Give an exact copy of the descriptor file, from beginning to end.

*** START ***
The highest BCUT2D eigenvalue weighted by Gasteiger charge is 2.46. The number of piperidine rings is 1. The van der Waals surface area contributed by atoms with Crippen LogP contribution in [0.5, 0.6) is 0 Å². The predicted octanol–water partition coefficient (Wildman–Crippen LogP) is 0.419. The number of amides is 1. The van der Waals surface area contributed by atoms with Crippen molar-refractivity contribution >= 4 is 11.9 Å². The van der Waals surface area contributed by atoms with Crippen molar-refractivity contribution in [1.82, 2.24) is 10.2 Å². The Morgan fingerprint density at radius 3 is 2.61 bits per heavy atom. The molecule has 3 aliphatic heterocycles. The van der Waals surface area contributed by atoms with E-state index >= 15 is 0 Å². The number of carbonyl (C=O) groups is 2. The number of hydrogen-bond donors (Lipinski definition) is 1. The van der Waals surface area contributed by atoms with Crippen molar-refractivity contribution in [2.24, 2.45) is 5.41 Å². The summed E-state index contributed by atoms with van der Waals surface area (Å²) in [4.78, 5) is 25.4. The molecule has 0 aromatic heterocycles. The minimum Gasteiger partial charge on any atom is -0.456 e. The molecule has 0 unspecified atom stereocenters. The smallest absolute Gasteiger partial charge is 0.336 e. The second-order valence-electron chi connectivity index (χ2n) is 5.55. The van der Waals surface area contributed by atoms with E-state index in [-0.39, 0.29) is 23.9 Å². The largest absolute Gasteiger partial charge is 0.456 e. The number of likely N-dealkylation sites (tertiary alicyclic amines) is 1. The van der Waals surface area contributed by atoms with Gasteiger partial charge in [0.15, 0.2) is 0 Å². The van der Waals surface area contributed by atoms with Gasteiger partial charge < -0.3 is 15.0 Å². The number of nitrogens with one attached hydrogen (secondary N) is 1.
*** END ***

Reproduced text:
The highest BCUT2D eigenvalue weighted by Gasteiger charge is 2.46. The number of piperidine rings is 1. The van der Waals surface area contributed by atoms with Crippen LogP contribution in [0.5, 0.6) is 0 Å². The predicted octanol–water partition coefficient (Wildman–Crippen LogP) is 0.419. The number of amides is 1. The van der Waals surface area contributed by atoms with Crippen molar-refractivity contribution >= 4 is 11.9 Å². The van der Waals surface area contributed by atoms with Crippen molar-refractivity contribution in [1.82, 2.24) is 10.2 Å². The Morgan fingerprint density at radius 3 is 2.61 bits per heavy atom. The molecule has 3 aliphatic heterocycles. The van der Waals surface area contributed by atoms with E-state index >= 15 is 0 Å². The number of carbonyl (C=O) groups is 2. The number of hydrogen-bond donors (Lipinski definition) is 1. The van der Waals surface area contributed by atoms with Crippen molar-refractivity contribution in [2.24, 2.45) is 5.41 Å². The summed E-state index contributed by atoms with van der Waals surface area (Å²) in [4.78, 5) is 25.4. The molecule has 0 aromatic heterocycles. The minimum Gasteiger partial charge on any atom is -0.456 e. The molecule has 0 unspecified atom stereocenters. The smallest absolute Gasteiger partial charge is 0.336 e. The second-order valence-electron chi connectivity index (χ2n) is 5.55. The van der Waals surface area contributed by atoms with E-state index in [-0.39, 0.29) is 23.9 Å². The largest absolute Gasteiger partial charge is 0.456 e. The number of likely N-dealkylation sites (tertiary alicyclic amines) is 1. The van der Waals surface area contributed by atoms with Gasteiger partial charge in [0.15, 0.2) is 0 Å². The van der Waals surface area contributed by atoms with Gasteiger partial charge < -0.3 is 15.0 Å². The number of nitrogens with one attached hydrogen (secondary N) is 1.